How in the world can that same Cavs team beat the Warriors?

The playoffs are a different ball game 

Kevin Love Klay Thompson Kevin Love of the Cleveland Cavaliers drives around Klay Thompson of the Golden State Warriors during the first half at Quicken Loans Arena on Dec. 25, 2016 in Cleveland. Photo: Getty Images

It’s become clear over the last several years that the regular season is insignificant to LeBron James and his team. The forward continues to put up terrific numbers and his team always has one of the East’s top two records, but even getting the No.1 seed isn’t all that important. James and Co. seem to flip a switch in the postseason, and 2017 has been no different.

James isn't among the top three vote-getters for the 2017 NBA MVP award, but no one would argue that he hasn’t been the league’s most valuable player this postseason. He no longer has any need to conserve his energy, and with substantial rest in between games, James can play 45 minutes a night and not wear down in the fourth quarter.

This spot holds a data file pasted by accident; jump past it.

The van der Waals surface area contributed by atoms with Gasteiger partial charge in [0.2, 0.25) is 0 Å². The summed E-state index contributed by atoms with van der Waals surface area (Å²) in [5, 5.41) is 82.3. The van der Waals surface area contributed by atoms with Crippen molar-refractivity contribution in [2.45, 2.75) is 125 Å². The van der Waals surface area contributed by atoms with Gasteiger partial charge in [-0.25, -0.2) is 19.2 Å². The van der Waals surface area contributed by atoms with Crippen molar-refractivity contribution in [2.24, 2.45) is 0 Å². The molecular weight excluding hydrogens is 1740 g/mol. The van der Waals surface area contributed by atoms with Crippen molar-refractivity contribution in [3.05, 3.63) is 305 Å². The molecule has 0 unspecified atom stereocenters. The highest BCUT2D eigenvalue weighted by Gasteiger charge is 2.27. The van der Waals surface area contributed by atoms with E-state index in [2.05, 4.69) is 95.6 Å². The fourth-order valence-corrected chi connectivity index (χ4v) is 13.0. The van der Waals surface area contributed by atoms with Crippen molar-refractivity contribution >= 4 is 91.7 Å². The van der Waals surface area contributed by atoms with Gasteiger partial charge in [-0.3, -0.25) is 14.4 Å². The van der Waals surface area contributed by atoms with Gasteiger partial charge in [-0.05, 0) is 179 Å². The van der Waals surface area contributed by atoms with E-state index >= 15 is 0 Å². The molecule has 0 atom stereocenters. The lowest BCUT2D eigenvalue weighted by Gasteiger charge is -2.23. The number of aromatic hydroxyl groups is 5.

Kyrie Irving and Kevin Love have also raised their games in the postseason. They benefit from having James on the floor for most of the game, and Golden State will be hard-pressed to keep them in check.

It’s easy to forget how much Love struggled with the Cavs in 2015 and 2016 because they won a championship, but the power forward didn’t nearly have the same impact that he does now. Struggling to find his place as the team’s No.3 scoring option, Love played more than 25 minutes just three times in last year’s finals, averaging 7.3 points per game. He’s scoring 17.2 points on just 11.6 shots per game this postseason, making 47.5 percent of his three-pointers. Along with Tristan Thompson, Cleveland’s starting big men have combined for nearly 20 rebounds per game in the playoffs.